There's been a lot of unhappiness about airfares, and some of it's been expressed this morning. Everyone is aware there is unhappiness with that, and the whole pricing issue is a very complex one, but in terms of whether or not service is provided, it does seem to be provided, at least at some price.

The Chair: Thank you, Val.

Ms. Val Meredith: Thank you.

The Chair: Mr. Dromisky, please.

Mr. Stan Dromisky: I'd like to follow through on the line of thought Mr. Casey was presenting, regarding the establishment of a monopoly.

The chance of a financially fit carrier coming into the picture to provide competition with one major company to me seems very remote. A vacuum was created. Another company came in on a national basis, and it has been failing month after month, year after year. So we have this situation we are dealing with at the present time.

How in the world can someone come in now to fill the vacuum if, after all this process we're involved in, we end up with one major carrier? Is the financial fitness test that your agency has to deal with really a major hindrance for any company contemplating trying to fill the vacuum?

Mr. Gavin Currie: I don't believe the financial fitness test would be a hindrance. Our experience prior to a financial fitness test being in place was that those carriers that were likely to be successful had significant financial backing and in fact would have met such a test if it had existed. The ones that normally had troubles were those that had, shall we say, limited financial resources, tried to do things on a shoestring, and just couldn't make it. So really the financial requirements are quite reasonable, and most carriers starting out would expect to have at least that level of financial resources.

You asked if it's possible. Obviously it is possible for carriers to come in and be successful. We have one example, WestJet, which has only been in operation for a few years. It started small and it's grown significantly. It seems to have found a niche, a mode of operation, that is successful and that allows it to operate in competition with the two major carriers, and it seems to have done so very successfully. WestJet certainly met our financial requirements when it came in, and had no trouble doing so. It was a well-financed operation. There was no hindrance there. So it is possible for carriers to come in.

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Is it possible for another carrier to come in and replace all the services currently being provided by Canadian? That's obviously a very much bigger proposition, and I really don't know whether there would be anyone there with the resources to be able to do that. That's quite a different proposition from starting up reasonably small, as WestJet did, and then expanding into additional markets. It was a very clear business plan with a clear method of operation, which they seem to have been able to carry out with success.

The Chair: Thanks, Mr. Dromisky.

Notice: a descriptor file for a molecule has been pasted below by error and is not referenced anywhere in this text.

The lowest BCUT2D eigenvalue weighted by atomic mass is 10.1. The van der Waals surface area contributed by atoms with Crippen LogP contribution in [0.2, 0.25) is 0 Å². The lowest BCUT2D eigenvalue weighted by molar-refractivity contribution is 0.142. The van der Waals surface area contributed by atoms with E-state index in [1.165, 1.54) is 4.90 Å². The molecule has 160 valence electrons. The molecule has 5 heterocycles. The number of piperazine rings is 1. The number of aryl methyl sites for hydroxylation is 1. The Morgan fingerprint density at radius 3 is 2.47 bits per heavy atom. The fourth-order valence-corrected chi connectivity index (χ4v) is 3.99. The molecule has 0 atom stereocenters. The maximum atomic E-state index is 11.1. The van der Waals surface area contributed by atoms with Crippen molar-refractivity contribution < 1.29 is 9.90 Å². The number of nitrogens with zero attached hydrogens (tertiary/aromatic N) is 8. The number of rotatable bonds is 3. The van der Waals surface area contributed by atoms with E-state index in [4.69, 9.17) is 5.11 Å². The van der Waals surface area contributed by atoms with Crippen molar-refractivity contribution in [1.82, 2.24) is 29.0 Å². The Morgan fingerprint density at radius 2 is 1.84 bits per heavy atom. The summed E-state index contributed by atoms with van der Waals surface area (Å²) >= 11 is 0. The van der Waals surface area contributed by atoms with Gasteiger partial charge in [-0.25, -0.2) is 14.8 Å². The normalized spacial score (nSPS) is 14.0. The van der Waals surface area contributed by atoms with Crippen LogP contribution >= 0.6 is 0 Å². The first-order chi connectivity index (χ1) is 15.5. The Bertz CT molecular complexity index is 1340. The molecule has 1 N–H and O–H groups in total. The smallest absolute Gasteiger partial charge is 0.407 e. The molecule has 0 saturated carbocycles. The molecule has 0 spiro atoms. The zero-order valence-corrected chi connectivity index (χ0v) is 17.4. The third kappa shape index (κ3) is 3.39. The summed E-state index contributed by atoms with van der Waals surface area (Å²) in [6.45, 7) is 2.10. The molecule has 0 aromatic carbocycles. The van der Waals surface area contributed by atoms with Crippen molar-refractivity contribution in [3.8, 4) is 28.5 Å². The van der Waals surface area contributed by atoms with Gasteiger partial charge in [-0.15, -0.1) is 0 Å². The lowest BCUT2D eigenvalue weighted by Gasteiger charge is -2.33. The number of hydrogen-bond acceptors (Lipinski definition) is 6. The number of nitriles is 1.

Mr. Stan Dromisky: A perfect question...well, really, I'm getting a little more confused—

The Chair: Very quickly, Mr. Dromisky.

Mr. Stan Dromisky: —regarding your role. You talk about the shoestring operations that have failed, and we've had quite a few failures in this country in the last 10 or 15 years. If that is one of the criteria you people examine, somebody is making the wrong kind of judgment in allowing these companies to operate on a shoestring and then collapse.

Therefore, I still go back to my basic premise that it will be an extremely difficult situation for anyone to come forth to meet the financial fitness test so that you can classify them as not operating on a shoestring. Their chances of success, according to what you've just finished saying, are enhanced if they are very wealthy and have the money, in other words.

Mr. Gavin Currie: I'm not quite sure exactly how to respond to your question.

It is certainly true that carriers have failed. That doesn't mean they didn't start off with significant financial resources. Unfortunately, there are many examples around the world where people have started airlines with significant financial resources, have been unsuccessful, and have lost the resources they had.

I would like to emphasize that all we do is to make sure that at start-up the company has financial resources. We do not monitor on an ongoing basis; we have no power to do so. Once the carrier is up and running and if it has met the requirements, it then depends on the business plan, the business decisions, as to whether it's a success or not. Some, like WestJet, are and others are not. Even some that have met our financial requirements have failed despite the fact that they were well financed. It doesn't guarantee success; it just gives you a better chance of success.

I think it is our experience that if a company doesn't have reasonable financial resources to start with, the likelihood of being able to offer a consistent and ongoing service is much reduced, but having the financial resources to start with doesn't save a carrier from unfortunate events or poor management or unfortunate business decisions.

The Chair: Thanks, Mr. Dromisky.

One more questioner, colleagues, and then we have to break off because this room is taken at 11 o'clock by another committee.

Ms. Desjarlais, please.

Ms. Bev Desjarlais: Just for clarification, I think it was Mr. Dromisky who was asking you about when you would go in if there were a monopoly. You indicated that it had only happened once, and it was compared to another carrier and they were similar costings. You don't necessarily look to see whether or not the price that, say, both carriers are asking is way up there. Rather, you would just do comparisons. Or would you look at whether or not the price is reasonable rather than comparing with another carrier?